Sand Rights, a Legal System to Protect the Shores of the Seaby Katherine E. Stone, Burke, Williams & Sorensen, Los, Angeles, CA, USA,
Benjamin S. Kaufman, Burke, Williams & Sorensen, Los, Angeles, CA, USA,
Document Type: Proceeding Paper
Part of: Coastal Zone '87
Abstract: The legal system of water rights in California is highly developed. So far, however, it has failed to recognize in any comprehensive fashion the importance of the sand which is transported to our beaches by streams and littoral currents. This paper argues that a system of 'sand rights' should be integrated into the existing legal framework. The focus is on California beaches, where an insufficient sand supply, coupled with two years of severe winter storms, cost billions of dollars in public and private property damage and badly hurt one of the State's prime recreational resources. Sand rights integrates two natural laws. One is physical - the natural transport of sand within the greater littoral cell. The other is societal - involving property rights based on natural law concepts dating back to early Roman times. A theory of sand rights would require that new water projects be designed and existing projects be reevaluated to mitigate interference with the system which transports sand to the beach. It would also provide a legal basis for funding sand replenishment through fees, taxes and assessments.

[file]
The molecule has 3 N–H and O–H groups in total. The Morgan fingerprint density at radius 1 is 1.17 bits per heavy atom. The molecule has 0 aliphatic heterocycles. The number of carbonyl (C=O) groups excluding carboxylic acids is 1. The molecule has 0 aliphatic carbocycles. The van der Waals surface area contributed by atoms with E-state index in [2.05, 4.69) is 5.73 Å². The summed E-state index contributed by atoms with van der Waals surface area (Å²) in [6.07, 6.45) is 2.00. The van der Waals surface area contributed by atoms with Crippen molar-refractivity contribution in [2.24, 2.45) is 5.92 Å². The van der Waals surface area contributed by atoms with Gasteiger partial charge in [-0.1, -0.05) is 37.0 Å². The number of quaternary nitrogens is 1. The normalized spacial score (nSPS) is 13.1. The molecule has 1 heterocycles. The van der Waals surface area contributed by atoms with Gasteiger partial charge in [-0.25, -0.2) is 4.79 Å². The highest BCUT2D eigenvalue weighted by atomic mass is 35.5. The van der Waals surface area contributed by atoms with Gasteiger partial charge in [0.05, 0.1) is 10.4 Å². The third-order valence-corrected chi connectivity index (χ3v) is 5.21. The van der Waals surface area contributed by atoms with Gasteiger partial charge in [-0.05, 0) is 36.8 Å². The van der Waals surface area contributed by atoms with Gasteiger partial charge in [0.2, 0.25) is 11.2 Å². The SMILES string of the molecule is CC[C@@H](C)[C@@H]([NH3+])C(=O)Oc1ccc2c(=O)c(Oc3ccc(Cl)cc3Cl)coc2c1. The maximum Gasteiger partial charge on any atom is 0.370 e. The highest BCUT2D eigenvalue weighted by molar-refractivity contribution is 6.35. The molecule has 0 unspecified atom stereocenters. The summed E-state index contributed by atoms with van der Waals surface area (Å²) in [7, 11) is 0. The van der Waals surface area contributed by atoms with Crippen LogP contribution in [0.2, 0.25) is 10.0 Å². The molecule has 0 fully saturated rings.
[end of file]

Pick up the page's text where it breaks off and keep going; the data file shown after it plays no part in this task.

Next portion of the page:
Subject Headings: Sand (hydraulic) | Sandy soils | Legal affairs | Coastal management | Seas and oceans | Protective structures | Sediment transport | Littoral drift | Soil water | Water rights | North America | California | United States
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